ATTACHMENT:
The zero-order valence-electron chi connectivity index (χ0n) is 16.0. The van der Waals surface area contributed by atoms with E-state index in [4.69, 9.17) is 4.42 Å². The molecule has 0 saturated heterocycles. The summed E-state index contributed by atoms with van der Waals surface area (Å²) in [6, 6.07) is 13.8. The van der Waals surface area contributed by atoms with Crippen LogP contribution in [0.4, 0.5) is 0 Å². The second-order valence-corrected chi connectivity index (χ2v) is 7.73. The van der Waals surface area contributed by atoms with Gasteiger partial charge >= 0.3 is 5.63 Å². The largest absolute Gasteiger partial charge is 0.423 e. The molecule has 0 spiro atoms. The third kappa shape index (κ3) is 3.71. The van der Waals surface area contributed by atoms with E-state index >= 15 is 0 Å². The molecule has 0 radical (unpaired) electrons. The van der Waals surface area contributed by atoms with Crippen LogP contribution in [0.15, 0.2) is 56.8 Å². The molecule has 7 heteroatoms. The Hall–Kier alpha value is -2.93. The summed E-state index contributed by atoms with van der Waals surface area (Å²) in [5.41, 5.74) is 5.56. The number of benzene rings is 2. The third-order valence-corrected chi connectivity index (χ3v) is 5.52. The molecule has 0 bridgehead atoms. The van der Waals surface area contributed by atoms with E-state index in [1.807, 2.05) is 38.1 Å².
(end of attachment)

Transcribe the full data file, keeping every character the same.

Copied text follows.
The zero-order valence-electron chi connectivity index (χ0n) is 16.0. The van der Waals surface area contributed by atoms with E-state index in [4.69, 9.17) is 4.42 Å². The molecule has 0 saturated heterocycles. The summed E-state index contributed by atoms with van der Waals surface area (Å²) in [6, 6.07) is 13.8. The van der Waals surface area contributed by atoms with Crippen LogP contribution in [0.4, 0.5) is 0 Å². The second-order valence-corrected chi connectivity index (χ2v) is 7.73. The van der Waals surface area contributed by atoms with Gasteiger partial charge >= 0.3 is 5.63 Å². The largest absolute Gasteiger partial charge is 0.423 e. The molecule has 0 spiro atoms. The third kappa shape index (κ3) is 3.71. The van der Waals surface area contributed by atoms with E-state index >= 15 is 0 Å². The molecule has 0 radical (unpaired) electrons. The van der Waals surface area contributed by atoms with Crippen LogP contribution in [0.15, 0.2) is 56.8 Å². The molecule has 7 heteroatoms. The Hall–Kier alpha value is -2.93. The summed E-state index contributed by atoms with van der Waals surface area (Å²) in [5.41, 5.74) is 5.56. The number of benzene rings is 2. The third-order valence-corrected chi connectivity index (χ3v) is 5.52. The molecule has 0 bridgehead atoms. The van der Waals surface area contributed by atoms with E-state index in [1.807, 2.05) is 38.1 Å².